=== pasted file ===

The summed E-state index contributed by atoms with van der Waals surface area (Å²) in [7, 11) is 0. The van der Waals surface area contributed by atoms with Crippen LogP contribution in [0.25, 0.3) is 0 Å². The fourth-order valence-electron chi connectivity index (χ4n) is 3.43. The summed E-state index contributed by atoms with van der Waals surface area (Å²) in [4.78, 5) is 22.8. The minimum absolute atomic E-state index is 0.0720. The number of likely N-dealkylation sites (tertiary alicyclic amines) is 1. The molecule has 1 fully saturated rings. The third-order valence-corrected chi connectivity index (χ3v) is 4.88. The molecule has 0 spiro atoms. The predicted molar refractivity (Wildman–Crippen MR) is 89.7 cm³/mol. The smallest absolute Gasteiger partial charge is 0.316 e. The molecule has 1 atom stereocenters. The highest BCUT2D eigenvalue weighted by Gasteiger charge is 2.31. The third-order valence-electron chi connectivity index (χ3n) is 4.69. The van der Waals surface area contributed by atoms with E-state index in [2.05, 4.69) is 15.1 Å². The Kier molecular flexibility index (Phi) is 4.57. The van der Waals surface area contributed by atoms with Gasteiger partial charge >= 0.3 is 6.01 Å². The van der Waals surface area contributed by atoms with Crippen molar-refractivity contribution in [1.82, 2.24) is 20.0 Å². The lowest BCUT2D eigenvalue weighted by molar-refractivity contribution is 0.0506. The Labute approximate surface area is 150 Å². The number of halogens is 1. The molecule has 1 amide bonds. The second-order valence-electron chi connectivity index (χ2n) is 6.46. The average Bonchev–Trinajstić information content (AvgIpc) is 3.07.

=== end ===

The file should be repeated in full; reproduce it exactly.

The summed E-state index contributed by atoms with van der Waals surface area (Å²) in [7, 11) is 0. The van der Waals surface area contributed by atoms with Crippen LogP contribution in [0.25, 0.3) is 0 Å². The fourth-order valence-electron chi connectivity index (χ4n) is 3.43. The summed E-state index contributed by atoms with van der Waals surface area (Å²) in [4.78, 5) is 22.8. The minimum absolute atomic E-state index is 0.0720. The number of likely N-dealkylation sites (tertiary alicyclic amines) is 1. The molecule has 1 fully saturated rings. The third-order valence-corrected chi connectivity index (χ3v) is 4.88. The molecule has 0 spiro atoms. The predicted molar refractivity (Wildman–Crippen MR) is 89.7 cm³/mol. The smallest absolute Gasteiger partial charge is 0.316 e. The molecule has 1 atom stereocenters. The highest BCUT2D eigenvalue weighted by Gasteiger charge is 2.31. The third-order valence-electron chi connectivity index (χ3n) is 4.69. The van der Waals surface area contributed by atoms with E-state index in [2.05, 4.69) is 15.1 Å². The Kier molecular flexibility index (Phi) is 4.57. The van der Waals surface area contributed by atoms with Gasteiger partial charge >= 0.3 is 6.01 Å². The van der Waals surface area contributed by atoms with Crippen molar-refractivity contribution in [1.82, 2.24) is 20.0 Å². The lowest BCUT2D eigenvalue weighted by molar-refractivity contribution is 0.0506. The Labute approximate surface area is 150 Å². The number of halogens is 1. The molecule has 1 amide bonds. The second-order valence-electron chi connectivity index (χ2n) is 6.46. The average Bonchev–Trinajstić information content (AvgIpc) is 3.07.